Massachusetts—by way of Australia—author Geraldine Brooks won the Pulitzer Prize for fiction in 2006 for “March, ” an intelligent and moving epic about the March girls’ father (yes, from Alcott’s “Little Women”) and his experience during the Civil War. Brooks got her start working as a foreign correspondent for The Wall Street Journal—the story for her newest novel, “People of the Book,” came when she was covering the Bosnian war and learned of the Sarajevo Haggadah, a book that features the traditional text of the Passover Haggadah and has survived, incredibly, since the fifteenth century. Through the eyes of a rare book expert (must be a fun job) who’s hired to analyze a precious text that’s recently survived a bombing in Sarajevo, Brooks documents, with enviable passion, the piece’s travels and the hands that over time protected it, cherished it and kept it from harm. Mysterious and ambitious, “People of the Book” is a winner. (Tom Lynch)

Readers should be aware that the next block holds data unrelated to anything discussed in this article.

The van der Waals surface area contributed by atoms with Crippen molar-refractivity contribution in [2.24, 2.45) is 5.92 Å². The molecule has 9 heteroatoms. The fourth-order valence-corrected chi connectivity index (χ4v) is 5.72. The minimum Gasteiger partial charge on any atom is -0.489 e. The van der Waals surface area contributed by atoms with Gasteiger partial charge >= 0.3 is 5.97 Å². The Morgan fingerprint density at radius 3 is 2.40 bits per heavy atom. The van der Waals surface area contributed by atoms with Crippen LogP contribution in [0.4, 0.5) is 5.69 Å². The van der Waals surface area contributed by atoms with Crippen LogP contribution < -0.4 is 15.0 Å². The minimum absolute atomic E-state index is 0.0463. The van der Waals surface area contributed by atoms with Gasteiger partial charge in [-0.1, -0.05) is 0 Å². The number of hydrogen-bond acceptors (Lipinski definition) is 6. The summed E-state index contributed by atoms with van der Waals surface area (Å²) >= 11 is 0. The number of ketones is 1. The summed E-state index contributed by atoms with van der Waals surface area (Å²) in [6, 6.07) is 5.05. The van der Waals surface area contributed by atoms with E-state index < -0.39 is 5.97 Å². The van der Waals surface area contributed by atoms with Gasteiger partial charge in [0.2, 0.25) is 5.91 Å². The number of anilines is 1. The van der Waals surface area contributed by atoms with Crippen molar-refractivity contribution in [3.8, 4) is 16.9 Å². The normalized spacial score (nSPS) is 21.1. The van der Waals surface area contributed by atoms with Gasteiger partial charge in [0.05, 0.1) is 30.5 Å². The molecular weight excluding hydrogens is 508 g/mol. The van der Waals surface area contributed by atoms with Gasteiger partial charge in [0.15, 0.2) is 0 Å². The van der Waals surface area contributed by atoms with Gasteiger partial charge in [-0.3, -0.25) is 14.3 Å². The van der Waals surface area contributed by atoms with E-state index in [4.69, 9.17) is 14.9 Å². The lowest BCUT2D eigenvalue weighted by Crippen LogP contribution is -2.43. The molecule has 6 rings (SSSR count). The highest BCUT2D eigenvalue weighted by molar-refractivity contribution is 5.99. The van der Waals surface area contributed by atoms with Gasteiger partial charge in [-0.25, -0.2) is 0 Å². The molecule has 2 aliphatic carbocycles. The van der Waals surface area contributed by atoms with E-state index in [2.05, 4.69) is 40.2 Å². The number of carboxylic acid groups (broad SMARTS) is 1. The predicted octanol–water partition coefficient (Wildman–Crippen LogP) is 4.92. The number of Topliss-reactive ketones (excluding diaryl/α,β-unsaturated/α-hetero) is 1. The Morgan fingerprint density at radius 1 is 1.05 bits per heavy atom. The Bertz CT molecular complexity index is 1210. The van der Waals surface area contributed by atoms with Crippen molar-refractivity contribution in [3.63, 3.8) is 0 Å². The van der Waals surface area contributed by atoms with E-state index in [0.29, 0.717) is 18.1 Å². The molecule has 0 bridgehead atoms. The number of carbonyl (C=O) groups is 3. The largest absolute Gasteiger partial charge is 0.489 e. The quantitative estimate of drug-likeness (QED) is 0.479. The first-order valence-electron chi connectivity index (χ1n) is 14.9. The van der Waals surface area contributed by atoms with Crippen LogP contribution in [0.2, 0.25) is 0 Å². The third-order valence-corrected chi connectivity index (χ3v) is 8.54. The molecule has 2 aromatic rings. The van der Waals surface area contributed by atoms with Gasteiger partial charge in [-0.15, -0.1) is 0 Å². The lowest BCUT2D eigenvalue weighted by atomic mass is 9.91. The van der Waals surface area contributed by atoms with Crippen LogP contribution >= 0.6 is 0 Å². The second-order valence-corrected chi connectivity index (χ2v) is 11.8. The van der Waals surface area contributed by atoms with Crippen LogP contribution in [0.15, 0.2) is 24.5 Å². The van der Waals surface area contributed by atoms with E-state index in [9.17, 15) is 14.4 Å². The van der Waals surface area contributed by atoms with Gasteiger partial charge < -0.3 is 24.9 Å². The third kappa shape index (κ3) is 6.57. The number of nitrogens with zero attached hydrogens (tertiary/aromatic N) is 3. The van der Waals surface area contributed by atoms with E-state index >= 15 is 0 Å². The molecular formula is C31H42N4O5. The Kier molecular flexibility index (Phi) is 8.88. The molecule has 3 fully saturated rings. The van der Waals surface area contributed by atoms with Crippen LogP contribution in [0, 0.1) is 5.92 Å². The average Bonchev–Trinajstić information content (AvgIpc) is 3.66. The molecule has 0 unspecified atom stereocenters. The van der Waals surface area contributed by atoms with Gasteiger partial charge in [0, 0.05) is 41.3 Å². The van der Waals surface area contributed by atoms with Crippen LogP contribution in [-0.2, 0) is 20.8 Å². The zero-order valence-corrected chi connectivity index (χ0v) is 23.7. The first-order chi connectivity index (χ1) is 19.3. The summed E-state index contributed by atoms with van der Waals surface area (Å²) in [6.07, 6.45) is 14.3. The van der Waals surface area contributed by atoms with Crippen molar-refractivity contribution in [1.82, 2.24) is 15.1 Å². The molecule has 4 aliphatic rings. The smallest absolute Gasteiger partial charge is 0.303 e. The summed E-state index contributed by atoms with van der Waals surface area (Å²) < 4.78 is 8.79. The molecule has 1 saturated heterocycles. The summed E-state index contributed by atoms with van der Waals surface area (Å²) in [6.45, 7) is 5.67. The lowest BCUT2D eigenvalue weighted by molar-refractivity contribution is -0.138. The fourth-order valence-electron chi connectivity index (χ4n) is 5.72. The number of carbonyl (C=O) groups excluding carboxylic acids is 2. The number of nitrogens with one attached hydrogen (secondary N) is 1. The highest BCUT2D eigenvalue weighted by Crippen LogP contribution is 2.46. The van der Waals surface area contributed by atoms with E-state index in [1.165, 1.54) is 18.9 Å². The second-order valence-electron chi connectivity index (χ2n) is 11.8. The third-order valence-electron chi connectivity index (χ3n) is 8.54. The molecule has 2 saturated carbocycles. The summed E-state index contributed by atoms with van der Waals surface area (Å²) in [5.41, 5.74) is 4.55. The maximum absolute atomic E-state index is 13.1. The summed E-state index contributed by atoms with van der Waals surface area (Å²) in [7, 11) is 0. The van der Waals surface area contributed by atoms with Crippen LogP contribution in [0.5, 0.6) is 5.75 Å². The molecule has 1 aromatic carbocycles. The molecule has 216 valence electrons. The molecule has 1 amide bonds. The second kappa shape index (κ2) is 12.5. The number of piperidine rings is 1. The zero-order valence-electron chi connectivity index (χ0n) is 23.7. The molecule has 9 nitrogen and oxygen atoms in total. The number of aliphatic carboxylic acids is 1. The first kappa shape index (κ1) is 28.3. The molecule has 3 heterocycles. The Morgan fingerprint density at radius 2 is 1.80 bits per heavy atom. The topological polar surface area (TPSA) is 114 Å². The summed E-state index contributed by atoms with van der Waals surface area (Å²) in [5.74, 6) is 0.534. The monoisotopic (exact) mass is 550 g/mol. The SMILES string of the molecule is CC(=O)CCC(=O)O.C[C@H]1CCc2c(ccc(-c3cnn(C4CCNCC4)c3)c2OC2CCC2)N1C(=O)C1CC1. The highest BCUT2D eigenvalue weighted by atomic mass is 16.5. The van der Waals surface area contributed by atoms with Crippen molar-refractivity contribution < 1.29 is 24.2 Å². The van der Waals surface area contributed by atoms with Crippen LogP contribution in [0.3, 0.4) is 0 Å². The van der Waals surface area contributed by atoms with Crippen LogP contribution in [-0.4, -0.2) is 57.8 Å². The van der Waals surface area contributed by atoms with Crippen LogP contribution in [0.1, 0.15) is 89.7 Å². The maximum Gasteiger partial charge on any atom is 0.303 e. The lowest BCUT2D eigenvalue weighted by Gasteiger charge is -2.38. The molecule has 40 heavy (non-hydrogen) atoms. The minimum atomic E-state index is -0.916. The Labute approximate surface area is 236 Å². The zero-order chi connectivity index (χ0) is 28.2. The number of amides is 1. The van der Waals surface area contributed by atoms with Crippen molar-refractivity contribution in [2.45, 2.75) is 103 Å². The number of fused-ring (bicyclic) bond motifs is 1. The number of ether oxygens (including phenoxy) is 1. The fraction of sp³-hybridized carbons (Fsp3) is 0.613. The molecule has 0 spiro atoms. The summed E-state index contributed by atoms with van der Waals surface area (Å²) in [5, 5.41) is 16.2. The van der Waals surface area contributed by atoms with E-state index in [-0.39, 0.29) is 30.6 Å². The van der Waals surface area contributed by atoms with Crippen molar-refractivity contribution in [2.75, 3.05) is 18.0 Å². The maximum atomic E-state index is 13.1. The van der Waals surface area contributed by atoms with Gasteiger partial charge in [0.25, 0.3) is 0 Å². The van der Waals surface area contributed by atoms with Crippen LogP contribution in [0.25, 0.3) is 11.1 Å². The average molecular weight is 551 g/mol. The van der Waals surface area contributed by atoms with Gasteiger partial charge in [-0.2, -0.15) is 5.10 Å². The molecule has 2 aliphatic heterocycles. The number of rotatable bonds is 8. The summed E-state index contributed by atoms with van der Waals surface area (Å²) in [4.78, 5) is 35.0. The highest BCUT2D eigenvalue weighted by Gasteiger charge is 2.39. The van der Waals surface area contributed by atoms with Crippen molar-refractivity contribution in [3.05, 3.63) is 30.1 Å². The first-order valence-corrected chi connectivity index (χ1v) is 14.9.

Geraldine Brooks discusses “People of the Book” January 23 at Newberry Library, 60 West Walton, (312)943-9090, at 6pm. Free.